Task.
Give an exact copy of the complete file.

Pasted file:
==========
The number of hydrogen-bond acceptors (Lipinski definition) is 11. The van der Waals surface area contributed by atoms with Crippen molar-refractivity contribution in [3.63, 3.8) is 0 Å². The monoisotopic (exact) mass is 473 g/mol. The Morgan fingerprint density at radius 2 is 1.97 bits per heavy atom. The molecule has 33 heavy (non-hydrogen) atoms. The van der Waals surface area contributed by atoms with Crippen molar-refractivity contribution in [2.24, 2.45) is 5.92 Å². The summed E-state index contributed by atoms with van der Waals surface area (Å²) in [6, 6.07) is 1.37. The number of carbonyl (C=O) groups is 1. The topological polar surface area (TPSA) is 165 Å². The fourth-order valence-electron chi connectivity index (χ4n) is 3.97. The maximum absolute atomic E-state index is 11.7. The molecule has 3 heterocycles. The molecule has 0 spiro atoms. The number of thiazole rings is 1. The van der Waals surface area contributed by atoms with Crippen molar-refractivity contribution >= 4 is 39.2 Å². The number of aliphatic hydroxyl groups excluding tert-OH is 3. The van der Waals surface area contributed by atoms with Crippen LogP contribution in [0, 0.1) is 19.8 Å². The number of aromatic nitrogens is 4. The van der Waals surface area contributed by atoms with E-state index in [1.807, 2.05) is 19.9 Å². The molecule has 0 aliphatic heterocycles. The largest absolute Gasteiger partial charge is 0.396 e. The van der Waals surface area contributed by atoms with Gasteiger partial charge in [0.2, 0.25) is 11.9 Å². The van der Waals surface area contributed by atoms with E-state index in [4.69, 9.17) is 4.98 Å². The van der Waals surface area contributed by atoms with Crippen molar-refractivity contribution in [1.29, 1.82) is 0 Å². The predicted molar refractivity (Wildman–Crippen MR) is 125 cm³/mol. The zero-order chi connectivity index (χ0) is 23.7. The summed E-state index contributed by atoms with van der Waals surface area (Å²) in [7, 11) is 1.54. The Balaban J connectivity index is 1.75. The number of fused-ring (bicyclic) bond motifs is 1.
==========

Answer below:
The number of hydrogen-bond acceptors (Lipinski definition) is 11. The van der Waals surface area contributed by atoms with Crippen molar-refractivity contribution in [3.63, 3.8) is 0 Å². The monoisotopic (exact) mass is 473 g/mol. The Morgan fingerprint density at radius 2 is 1.97 bits per heavy atom. The molecule has 33 heavy (non-hydrogen) atoms. The van der Waals surface area contributed by atoms with Crippen molar-refractivity contribution in [2.24, 2.45) is 5.92 Å². The summed E-state index contributed by atoms with van der Waals surface area (Å²) in [6, 6.07) is 1.37. The number of carbonyl (C=O) groups is 1. The topological polar surface area (TPSA) is 165 Å². The fourth-order valence-electron chi connectivity index (χ4n) is 3.97. The maximum absolute atomic E-state index is 11.7. The molecule has 3 heterocycles. The molecule has 0 spiro atoms. The number of thiazole rings is 1. The van der Waals surface area contributed by atoms with Crippen molar-refractivity contribution >= 4 is 39.2 Å². The number of aliphatic hydroxyl groups excluding tert-OH is 3. The van der Waals surface area contributed by atoms with Crippen LogP contribution in [0, 0.1) is 19.8 Å². The number of aromatic nitrogens is 4. The van der Waals surface area contributed by atoms with E-state index in [1.807, 2.05) is 19.9 Å². The molecule has 0 aliphatic heterocycles. The largest absolute Gasteiger partial charge is 0.396 e. The van der Waals surface area contributed by atoms with Gasteiger partial charge in [0.2, 0.25) is 11.9 Å². The van der Waals surface area contributed by atoms with E-state index in [4.69, 9.17) is 4.98 Å². The van der Waals surface area contributed by atoms with Crippen molar-refractivity contribution in [1.29, 1.82) is 0 Å². The predicted molar refractivity (Wildman–Crippen MR) is 125 cm³/mol. The zero-order chi connectivity index (χ0) is 23.7. The summed E-state index contributed by atoms with van der Waals surface area (Å²) in [7, 11) is 1.54. The Balaban J connectivity index is 1.75. The number of fused-ring (bicyclic) bond motifs is 1.